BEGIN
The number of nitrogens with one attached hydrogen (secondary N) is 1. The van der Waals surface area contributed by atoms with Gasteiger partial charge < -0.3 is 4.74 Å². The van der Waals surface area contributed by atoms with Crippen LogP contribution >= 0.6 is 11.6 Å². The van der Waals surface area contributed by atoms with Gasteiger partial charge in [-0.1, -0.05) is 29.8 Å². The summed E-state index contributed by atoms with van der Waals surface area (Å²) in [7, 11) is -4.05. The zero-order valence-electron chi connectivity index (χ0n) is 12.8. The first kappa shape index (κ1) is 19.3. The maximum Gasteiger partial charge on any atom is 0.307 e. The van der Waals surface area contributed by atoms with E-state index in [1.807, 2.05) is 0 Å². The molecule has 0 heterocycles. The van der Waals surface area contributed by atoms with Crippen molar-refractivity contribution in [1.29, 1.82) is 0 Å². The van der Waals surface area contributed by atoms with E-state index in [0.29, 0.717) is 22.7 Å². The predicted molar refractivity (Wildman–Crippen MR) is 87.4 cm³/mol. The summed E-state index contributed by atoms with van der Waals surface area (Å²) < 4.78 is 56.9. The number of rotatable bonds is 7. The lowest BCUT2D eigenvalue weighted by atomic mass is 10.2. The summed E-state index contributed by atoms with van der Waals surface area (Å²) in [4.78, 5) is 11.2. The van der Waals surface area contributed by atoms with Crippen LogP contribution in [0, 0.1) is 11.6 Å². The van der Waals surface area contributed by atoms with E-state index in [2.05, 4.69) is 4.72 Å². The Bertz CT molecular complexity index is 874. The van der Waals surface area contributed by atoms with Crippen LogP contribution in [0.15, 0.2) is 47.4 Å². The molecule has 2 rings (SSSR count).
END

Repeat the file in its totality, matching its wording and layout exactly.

The number of nitrogens with one attached hydrogen (secondary N) is 1. The van der Waals surface area contributed by atoms with Gasteiger partial charge < -0.3 is 4.74 Å². The van der Waals surface area contributed by atoms with Crippen LogP contribution >= 0.6 is 11.6 Å². The van der Waals surface area contributed by atoms with Gasteiger partial charge in [-0.1, -0.05) is 29.8 Å². The summed E-state index contributed by atoms with van der Waals surface area (Å²) in [7, 11) is -4.05. The zero-order valence-electron chi connectivity index (χ0n) is 12.8. The first kappa shape index (κ1) is 19.3. The maximum Gasteiger partial charge on any atom is 0.307 e. The van der Waals surface area contributed by atoms with E-state index in [1.807, 2.05) is 0 Å². The molecule has 0 heterocycles. The van der Waals surface area contributed by atoms with Crippen molar-refractivity contribution in [1.29, 1.82) is 0 Å². The van der Waals surface area contributed by atoms with E-state index in [0.29, 0.717) is 22.7 Å². The predicted molar refractivity (Wildman–Crippen MR) is 87.4 cm³/mol. The summed E-state index contributed by atoms with van der Waals surface area (Å²) < 4.78 is 56.9. The number of rotatable bonds is 7. The lowest BCUT2D eigenvalue weighted by atomic mass is 10.2. The summed E-state index contributed by atoms with van der Waals surface area (Å²) in [4.78, 5) is 11.2. The van der Waals surface area contributed by atoms with Crippen LogP contribution in [0, 0.1) is 11.6 Å². The van der Waals surface area contributed by atoms with E-state index in [2.05, 4.69) is 4.72 Å². The Bertz CT molecular complexity index is 874. The van der Waals surface area contributed by atoms with Crippen LogP contribution in [0.15, 0.2) is 47.4 Å². The molecule has 2 rings (SSSR count).